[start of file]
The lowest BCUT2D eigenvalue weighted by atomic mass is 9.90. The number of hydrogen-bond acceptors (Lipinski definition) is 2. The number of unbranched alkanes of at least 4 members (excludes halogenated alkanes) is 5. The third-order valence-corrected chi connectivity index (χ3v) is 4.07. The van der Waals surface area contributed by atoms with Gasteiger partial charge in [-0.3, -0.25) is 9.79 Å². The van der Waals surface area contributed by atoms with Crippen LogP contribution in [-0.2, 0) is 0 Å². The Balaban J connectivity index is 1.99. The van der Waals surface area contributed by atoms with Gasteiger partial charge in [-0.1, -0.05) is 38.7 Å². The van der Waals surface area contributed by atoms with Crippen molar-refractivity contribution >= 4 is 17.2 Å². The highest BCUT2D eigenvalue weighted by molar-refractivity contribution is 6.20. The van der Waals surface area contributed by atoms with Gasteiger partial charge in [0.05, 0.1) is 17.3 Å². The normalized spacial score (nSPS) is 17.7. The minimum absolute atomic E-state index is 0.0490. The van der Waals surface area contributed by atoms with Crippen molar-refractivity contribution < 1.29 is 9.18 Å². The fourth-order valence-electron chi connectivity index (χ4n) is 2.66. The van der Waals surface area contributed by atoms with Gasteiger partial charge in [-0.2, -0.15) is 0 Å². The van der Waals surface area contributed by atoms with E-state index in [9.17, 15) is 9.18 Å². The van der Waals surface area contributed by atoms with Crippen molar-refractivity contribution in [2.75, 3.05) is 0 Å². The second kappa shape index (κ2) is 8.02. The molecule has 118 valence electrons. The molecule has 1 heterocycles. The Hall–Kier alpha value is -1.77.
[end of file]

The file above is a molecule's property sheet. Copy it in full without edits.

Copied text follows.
The lowest BCUT2D eigenvalue weighted by atomic mass is 9.90. The number of hydrogen-bond acceptors (Lipinski definition) is 2. The number of unbranched alkanes of at least 4 members (excludes halogenated alkanes) is 5. The third-order valence-corrected chi connectivity index (χ3v) is 4.07. The van der Waals surface area contributed by atoms with Gasteiger partial charge in [-0.3, -0.25) is 9.79 Å². The van der Waals surface area contributed by atoms with Crippen LogP contribution in [-0.2, 0) is 0 Å². The Balaban J connectivity index is 1.99. The van der Waals surface area contributed by atoms with Gasteiger partial charge in [-0.1, -0.05) is 38.7 Å². The van der Waals surface area contributed by atoms with Crippen molar-refractivity contribution >= 4 is 17.2 Å². The highest BCUT2D eigenvalue weighted by molar-refractivity contribution is 6.20. The van der Waals surface area contributed by atoms with Gasteiger partial charge in [0.05, 0.1) is 17.3 Å². The normalized spacial score (nSPS) is 17.7. The minimum absolute atomic E-state index is 0.0490. The van der Waals surface area contributed by atoms with Crippen molar-refractivity contribution < 1.29 is 9.18 Å². The fourth-order valence-electron chi connectivity index (χ4n) is 2.66. The van der Waals surface area contributed by atoms with Gasteiger partial charge in [-0.2, -0.15) is 0 Å². The van der Waals surface area contributed by atoms with E-state index in [9.17, 15) is 9.18 Å². The van der Waals surface area contributed by atoms with Crippen molar-refractivity contribution in [2.75, 3.05) is 0 Å². The second kappa shape index (κ2) is 8.02. The molecule has 118 valence electrons. The molecule has 1 heterocycles. The Hall–Kier alpha value is -1.77.